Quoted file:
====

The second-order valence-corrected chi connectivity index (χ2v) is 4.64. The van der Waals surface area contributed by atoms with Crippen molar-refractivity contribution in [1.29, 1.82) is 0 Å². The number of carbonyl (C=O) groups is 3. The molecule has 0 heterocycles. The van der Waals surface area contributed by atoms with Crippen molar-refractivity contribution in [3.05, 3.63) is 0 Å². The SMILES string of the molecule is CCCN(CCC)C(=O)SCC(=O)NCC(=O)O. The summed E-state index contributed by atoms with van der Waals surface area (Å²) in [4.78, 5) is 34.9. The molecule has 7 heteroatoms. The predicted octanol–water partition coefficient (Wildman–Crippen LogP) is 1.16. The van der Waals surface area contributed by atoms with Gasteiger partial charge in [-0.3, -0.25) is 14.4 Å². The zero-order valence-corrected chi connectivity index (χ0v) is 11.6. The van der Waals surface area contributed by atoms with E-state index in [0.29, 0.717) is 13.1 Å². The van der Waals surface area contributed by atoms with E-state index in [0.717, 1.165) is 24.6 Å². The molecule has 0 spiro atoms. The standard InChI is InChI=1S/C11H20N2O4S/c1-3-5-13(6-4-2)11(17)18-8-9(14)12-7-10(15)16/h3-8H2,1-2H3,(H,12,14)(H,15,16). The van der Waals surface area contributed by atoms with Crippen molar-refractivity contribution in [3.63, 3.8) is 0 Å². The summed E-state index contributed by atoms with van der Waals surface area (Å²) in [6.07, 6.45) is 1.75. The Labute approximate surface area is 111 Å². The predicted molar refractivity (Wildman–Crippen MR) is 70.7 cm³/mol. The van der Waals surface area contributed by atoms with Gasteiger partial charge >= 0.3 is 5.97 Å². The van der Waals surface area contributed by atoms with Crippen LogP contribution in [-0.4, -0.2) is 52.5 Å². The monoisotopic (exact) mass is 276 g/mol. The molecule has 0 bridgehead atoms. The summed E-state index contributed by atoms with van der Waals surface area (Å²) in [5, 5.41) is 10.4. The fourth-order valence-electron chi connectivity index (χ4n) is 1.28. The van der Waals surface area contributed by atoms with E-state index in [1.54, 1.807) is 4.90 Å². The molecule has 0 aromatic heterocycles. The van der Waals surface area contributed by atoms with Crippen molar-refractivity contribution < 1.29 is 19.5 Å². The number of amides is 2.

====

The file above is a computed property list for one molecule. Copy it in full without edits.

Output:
The second-order valence-corrected chi connectivity index (χ2v) is 4.64. The van der Waals surface area contributed by atoms with Crippen molar-refractivity contribution in [1.29, 1.82) is 0 Å². The number of carbonyl (C=O) groups is 3. The molecule has 0 heterocycles. The van der Waals surface area contributed by atoms with Crippen molar-refractivity contribution in [3.05, 3.63) is 0 Å². The SMILES string of the molecule is CCCN(CCC)C(=O)SCC(=O)NCC(=O)O. The summed E-state index contributed by atoms with van der Waals surface area (Å²) in [4.78, 5) is 34.9. The molecule has 7 heteroatoms. The predicted octanol–water partition coefficient (Wildman–Crippen LogP) is 1.16. The van der Waals surface area contributed by atoms with Gasteiger partial charge in [-0.3, -0.25) is 14.4 Å². The zero-order valence-corrected chi connectivity index (χ0v) is 11.6. The van der Waals surface area contributed by atoms with E-state index in [0.29, 0.717) is 13.1 Å². The van der Waals surface area contributed by atoms with E-state index in [0.717, 1.165) is 24.6 Å². The molecule has 0 spiro atoms. The standard InChI is InChI=1S/C11H20N2O4S/c1-3-5-13(6-4-2)11(17)18-8-9(14)12-7-10(15)16/h3-8H2,1-2H3,(H,12,14)(H,15,16). The van der Waals surface area contributed by atoms with Crippen molar-refractivity contribution in [3.63, 3.8) is 0 Å². The summed E-state index contributed by atoms with van der Waals surface area (Å²) in [6.07, 6.45) is 1.75. The Labute approximate surface area is 111 Å². The predicted molar refractivity (Wildman–Crippen MR) is 70.7 cm³/mol. The van der Waals surface area contributed by atoms with Gasteiger partial charge >= 0.3 is 5.97 Å². The van der Waals surface area contributed by atoms with Crippen LogP contribution in [-0.4, -0.2) is 52.5 Å². The monoisotopic (exact) mass is 276 g/mol. The molecule has 0 bridgehead atoms. The summed E-state index contributed by atoms with van der Waals surface area (Å²) in [5, 5.41) is 10.4. The fourth-order valence-electron chi connectivity index (χ4n) is 1.28. The van der Waals surface area contributed by atoms with E-state index in [1.54, 1.807) is 4.90 Å². The molecule has 0 aromatic heterocycles. The van der Waals surface area contributed by atoms with Crippen molar-refractivity contribution < 1.29 is 19.5 Å². The number of amides is 2.